A very strange tale that could have been unbearably pretentious—but it’s deft and light enough to work, creating just the...

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STELLA DESCENDING

A haunting, elegiac account of a woman’s mysterious death, told by this Norwegian second-novelist (Before You Sleep, 1999) through the voices of the detective and survivors trying to make sense of the case.

There is Twin Peaks–like weirdness to this story, which is much too elliptical to qualify as a typical whodunit. We begin with the death of Stella, an Oslo nurse who falls from the roof of her seven-storey apartment building. Her husband Martin was not only on the roof, too, but seen holding onto her just before she fell—or was he pushing her? The witnesses can’t quite make up their minds. Corinne, the detective investigating the case, is a former ventriloquist whose stomach turns (literally) whenever she is in the presence of a killer. She has a bad feeling about Martin, but there’s not enough evidence to charge him with anything. Corinne also happens to know that in 1934 a lovelorn actor killed himself by jumping off the very same roof. Axel, an old man whom Stella had nursed in the hospital and who subsequently became her friend, had a bad feeling about Martin, too. Martin is a furniture salesman who sold Stella a green sofa and refused to leave after he delivered it—he and Stella had been married for ten years when she died. It seems that Martin had a kind of private game in which he took it upon himself to sleep with every woman who ever bought a green sofa from him. Stella had some quirks, too: She let a plumber move in with her when she couldn’t afford to pay him (he even stayed after she and Martin were married). So, were she and Martin up to something weird on the roof, or was the death just an accident? Or a murder? Suicide?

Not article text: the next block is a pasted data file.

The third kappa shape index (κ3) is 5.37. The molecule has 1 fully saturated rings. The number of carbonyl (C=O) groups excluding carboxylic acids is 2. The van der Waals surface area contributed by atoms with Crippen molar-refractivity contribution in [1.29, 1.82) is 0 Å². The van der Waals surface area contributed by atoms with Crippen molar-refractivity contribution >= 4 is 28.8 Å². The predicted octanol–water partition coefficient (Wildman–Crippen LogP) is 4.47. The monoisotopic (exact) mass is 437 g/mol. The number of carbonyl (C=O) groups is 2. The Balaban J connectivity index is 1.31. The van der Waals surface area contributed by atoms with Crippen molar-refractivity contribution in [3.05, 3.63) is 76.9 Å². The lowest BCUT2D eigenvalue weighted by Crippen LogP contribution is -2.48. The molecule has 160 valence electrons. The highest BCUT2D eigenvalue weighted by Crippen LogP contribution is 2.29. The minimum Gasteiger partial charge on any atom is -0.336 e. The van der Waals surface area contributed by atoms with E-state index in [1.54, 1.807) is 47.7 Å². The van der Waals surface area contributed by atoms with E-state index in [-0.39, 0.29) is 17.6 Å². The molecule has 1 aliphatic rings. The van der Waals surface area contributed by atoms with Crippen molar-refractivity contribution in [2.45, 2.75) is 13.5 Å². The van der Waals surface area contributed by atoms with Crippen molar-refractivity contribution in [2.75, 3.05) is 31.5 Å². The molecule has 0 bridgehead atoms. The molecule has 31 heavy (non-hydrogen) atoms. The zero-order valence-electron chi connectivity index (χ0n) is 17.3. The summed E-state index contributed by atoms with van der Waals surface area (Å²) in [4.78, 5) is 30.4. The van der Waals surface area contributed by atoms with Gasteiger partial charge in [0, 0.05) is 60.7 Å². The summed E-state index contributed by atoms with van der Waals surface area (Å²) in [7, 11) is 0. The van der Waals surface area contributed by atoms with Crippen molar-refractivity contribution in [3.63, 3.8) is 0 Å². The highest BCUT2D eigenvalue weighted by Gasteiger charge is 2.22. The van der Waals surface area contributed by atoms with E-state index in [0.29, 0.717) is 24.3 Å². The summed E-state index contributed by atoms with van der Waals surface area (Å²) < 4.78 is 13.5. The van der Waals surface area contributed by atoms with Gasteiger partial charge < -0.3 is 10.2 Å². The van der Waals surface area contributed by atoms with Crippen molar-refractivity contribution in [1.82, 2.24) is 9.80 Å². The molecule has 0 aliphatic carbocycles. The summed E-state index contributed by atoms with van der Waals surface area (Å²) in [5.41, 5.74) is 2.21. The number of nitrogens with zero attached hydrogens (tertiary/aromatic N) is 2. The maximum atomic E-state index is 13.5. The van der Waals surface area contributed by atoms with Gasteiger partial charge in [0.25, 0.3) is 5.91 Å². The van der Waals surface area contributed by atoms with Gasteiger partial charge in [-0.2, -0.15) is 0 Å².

A very strange tale that could have been unbearably pretentious—but it’s deft and light enough to work, creating just the right atmosphere of foreboding and regret.

Pub Date: Aug. 18, 2003

ISBN: 0-375-41499-1

Page Count: 272

Publisher: Knopf

Review Posted Online: May 20, 2010

Kirkus Reviews Issue: June 15, 2003

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An exuberant comic opera set to the music of life.

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DEACON KING KONG

The versatile and accomplished McBride (Five Carat Soul, 2017, etc.) returns with a dark urban farce crowded with misjudged signals, crippling sorrows, and unexpected epiphanies.